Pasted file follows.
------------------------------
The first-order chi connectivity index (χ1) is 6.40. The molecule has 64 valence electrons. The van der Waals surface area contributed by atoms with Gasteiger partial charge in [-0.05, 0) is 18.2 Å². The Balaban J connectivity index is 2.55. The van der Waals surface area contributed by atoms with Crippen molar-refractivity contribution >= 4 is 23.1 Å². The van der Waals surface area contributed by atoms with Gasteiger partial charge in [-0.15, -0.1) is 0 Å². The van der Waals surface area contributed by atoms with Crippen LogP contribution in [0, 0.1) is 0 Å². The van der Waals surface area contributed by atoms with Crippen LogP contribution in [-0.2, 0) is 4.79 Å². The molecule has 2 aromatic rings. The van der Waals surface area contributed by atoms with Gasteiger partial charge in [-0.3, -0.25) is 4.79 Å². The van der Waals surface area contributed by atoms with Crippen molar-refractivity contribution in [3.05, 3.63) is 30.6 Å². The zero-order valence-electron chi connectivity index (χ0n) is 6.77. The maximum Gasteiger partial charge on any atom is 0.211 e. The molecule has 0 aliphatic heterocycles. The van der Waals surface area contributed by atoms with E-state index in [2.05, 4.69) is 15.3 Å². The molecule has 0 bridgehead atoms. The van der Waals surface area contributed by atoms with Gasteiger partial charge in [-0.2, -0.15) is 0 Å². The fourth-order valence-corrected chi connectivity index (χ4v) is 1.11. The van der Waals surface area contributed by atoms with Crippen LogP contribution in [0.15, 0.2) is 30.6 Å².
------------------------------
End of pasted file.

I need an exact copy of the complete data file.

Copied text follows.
The first-order chi connectivity index (χ1) is 6.40. The molecule has 64 valence electrons. The van der Waals surface area contributed by atoms with Gasteiger partial charge in [-0.05, 0) is 18.2 Å². The Balaban J connectivity index is 2.55. The van der Waals surface area contributed by atoms with Crippen molar-refractivity contribution >= 4 is 23.1 Å². The van der Waals surface area contributed by atoms with Gasteiger partial charge in [-0.15, -0.1) is 0 Å². The van der Waals surface area contributed by atoms with Crippen LogP contribution in [0, 0.1) is 0 Å². The van der Waals surface area contributed by atoms with Crippen LogP contribution in [-0.2, 0) is 4.79 Å². The molecule has 2 aromatic rings. The van der Waals surface area contributed by atoms with Gasteiger partial charge in [-0.3, -0.25) is 4.79 Å². The van der Waals surface area contributed by atoms with Crippen molar-refractivity contribution in [3.05, 3.63) is 30.6 Å². The zero-order valence-electron chi connectivity index (χ0n) is 6.77. The maximum Gasteiger partial charge on any atom is 0.211 e. The molecule has 0 aliphatic heterocycles. The van der Waals surface area contributed by atoms with E-state index in [2.05, 4.69) is 15.3 Å². The molecule has 0 bridgehead atoms. The van der Waals surface area contributed by atoms with Gasteiger partial charge in [-0.2, -0.15) is 0 Å². The fourth-order valence-corrected chi connectivity index (χ4v) is 1.11. The van der Waals surface area contributed by atoms with Crippen LogP contribution in [0.15, 0.2) is 30.6 Å².